SOMEWHERE IN John Key's prime ministerial penthouse, there is an ouija board. And he has been channelling the ghost of the late Sir Robert Muldoon.
How else to explain the weirdness of this past political week – and the resurrection of Muldoon's favourite tactic of letting the Labour Party bail the Nats out of the crap, if the crap ever looked imminent. Muldoon's favourite fetish decoy was always Labour leader Bill Rowling, who would ride to the rescue if it ever looked like the media had the prime minister in trouble.
Rowling – although more likely his unstable Labour caucus – would then self-immolate or engage in some internecine conflagration and the moment would pass. Saved by the distraction. So too it has proven this week.
National is still riding high in the polls. But this is the mid-term, and some of the country's intractable problems – comparing badly with Australia, rising interest rates, stubborn welfare numbers, land sales to foreigners and ministerial credit cards – are starting to have their effect.
At which stage hey presto! Chris Carter goes mad. In an extraordinary display of flouncy petulance the former darling of the liberal left commits the most bizarre of political suicides, accompanied by the psycho-babble of wanting to be found out like some self-harming teen yearning for the attention.
Still smarting, it would seem, from his naming and shaming for past ministerial excesses, Carter exposed the underbelly that is Labour loathing. The loathing of each other and the myriad of conflicting imperatives that keep the party in a constant state of internal broil.
Unlike National, Labour has always been an unstable mix of red left and blue-collar social conservative. Particularly the academic left with their politically correct agendas that gradually gained sway and control. The workers finally accepted this intrusion because their interests had not been abandoned – and because the Nats kept trying to remove their hard-won employment gains.
So it is then that porno-loving MPs like Shane Jones coexist with lesbian matriarchs like Maryan Street. That the bete noir of boy racers, Clayton Cosgrove, settles with softies like Charles Chauvel. And that the very strong and influential gay wing has made its peace with the Cossie Club types, who make up the majority of Labour's membership.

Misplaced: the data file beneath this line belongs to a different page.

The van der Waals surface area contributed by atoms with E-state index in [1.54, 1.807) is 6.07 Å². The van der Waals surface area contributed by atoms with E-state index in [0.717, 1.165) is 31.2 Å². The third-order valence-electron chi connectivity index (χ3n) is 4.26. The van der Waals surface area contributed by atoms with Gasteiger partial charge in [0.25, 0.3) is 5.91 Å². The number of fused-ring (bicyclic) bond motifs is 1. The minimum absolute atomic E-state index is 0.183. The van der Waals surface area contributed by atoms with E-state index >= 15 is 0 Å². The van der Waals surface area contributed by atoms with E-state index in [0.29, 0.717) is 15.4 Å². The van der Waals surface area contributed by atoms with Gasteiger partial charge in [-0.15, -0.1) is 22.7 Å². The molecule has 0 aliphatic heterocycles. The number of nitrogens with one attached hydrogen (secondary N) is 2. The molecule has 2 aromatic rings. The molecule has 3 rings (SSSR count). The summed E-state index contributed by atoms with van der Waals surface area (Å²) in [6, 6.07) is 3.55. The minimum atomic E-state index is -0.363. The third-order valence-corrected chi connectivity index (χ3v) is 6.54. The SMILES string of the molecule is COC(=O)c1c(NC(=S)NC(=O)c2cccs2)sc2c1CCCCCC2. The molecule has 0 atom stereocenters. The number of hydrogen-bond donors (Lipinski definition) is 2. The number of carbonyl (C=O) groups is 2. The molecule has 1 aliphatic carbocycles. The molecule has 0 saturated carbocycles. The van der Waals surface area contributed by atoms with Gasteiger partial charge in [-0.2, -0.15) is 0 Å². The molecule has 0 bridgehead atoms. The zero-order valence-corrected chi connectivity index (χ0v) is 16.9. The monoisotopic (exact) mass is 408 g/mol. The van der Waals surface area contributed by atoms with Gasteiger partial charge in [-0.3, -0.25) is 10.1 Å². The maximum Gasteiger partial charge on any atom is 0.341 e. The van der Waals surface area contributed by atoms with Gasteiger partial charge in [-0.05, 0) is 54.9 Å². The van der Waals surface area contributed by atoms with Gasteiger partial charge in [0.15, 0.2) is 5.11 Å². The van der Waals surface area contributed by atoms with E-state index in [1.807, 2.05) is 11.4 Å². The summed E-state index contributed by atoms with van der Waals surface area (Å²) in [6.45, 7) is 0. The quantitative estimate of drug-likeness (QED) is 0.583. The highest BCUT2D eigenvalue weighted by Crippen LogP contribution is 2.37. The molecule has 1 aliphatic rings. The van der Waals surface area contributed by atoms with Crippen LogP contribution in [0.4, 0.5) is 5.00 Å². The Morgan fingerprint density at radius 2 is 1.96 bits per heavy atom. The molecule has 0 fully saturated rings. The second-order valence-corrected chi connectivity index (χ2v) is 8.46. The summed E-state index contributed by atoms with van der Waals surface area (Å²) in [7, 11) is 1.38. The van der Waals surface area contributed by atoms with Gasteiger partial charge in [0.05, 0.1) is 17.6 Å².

Although most of the reason for these rapprochements is due to realpolitik. Labour knows that disunity, particularly public and overt disunity, is fatal. And given that politics is the pursuit and retention of power, personal agendas must always be subservient to such dictate.
Yeah, but what happens when you keep trailing a popular administration led by a popular prime minister? The more unstable of your units start to fracture. Cue Chris Carter.
This will be the lasting legacy of the Carter concoction. Because this drama – and this drama queen – ain't over yet. Labour is now required to formally sack the errant MP, to formally select another candidate for Te Atatu, to formally move Carter to another part of the parliamentary debating chamber, and to suffer the ridicule of government backbenchers every time their leader rises to speak. This is the gift that keeps giving: to National.
And we all know that what Carter says is true. Labour is unelectable with Goff at the helm.
He is very much in the same position as National's Bill English entering the 2002 general election. His job is to limit the damage against an opposition prime minister at the top of their game. And then to suffer the inevitable caucus coup, after losing the 2011 election.
Is it Goff's fault that he is unelectable? Not at all. He has ascended to the wrong job at exactly the wrong time. Mind you, he never was Mr Personality. But then who is, in the current Labour Party? There is not one telegenic frontbencher, not one inspirational captain, nor even one affable alternative. The cupboard is bare.
Indeed in the absence of Helen Clark and her former deputy Michael Cullen, and genuine movers and shakers like Heather Simpson, the Labour Party is a headless chook. Reduced to singing "Kumbaya" on the bus.
Meanwhile, Key is pursuing, for the most part, a populist agenda. And in the areas where it could embarrass or outflank this National government, Labour's inherent political correctness prevents it from doing so.
Carter's solution – which appears to include his immediate reinstatement to the good life – is no smarter. He floats the idea of Labour's finance spokesman, David Cunliffe, taking over.
Now I know, and like, David. We were at Otago University together and in the same clannish debating club. He did an outstanding job as a young diplomat in Washington DC and is, on a personal level, engaging and clever company. But David has one fatal political flaw: he comes across as an old fogey. A sort of grown-up Young Nat.
Labour do need a new leader – that's true. But they need someone who isn't in their caucus yet. And that means sitting out the 2011 election, getting rid of deadwood MPs like Hawkins and scouting for talent that isn't always gay and/or PC.
Until then we should simply view the Opposition as entertainment. Because Carter has proven bloody good spectator, if blood sport. Next, please.
- Sunday Star Times
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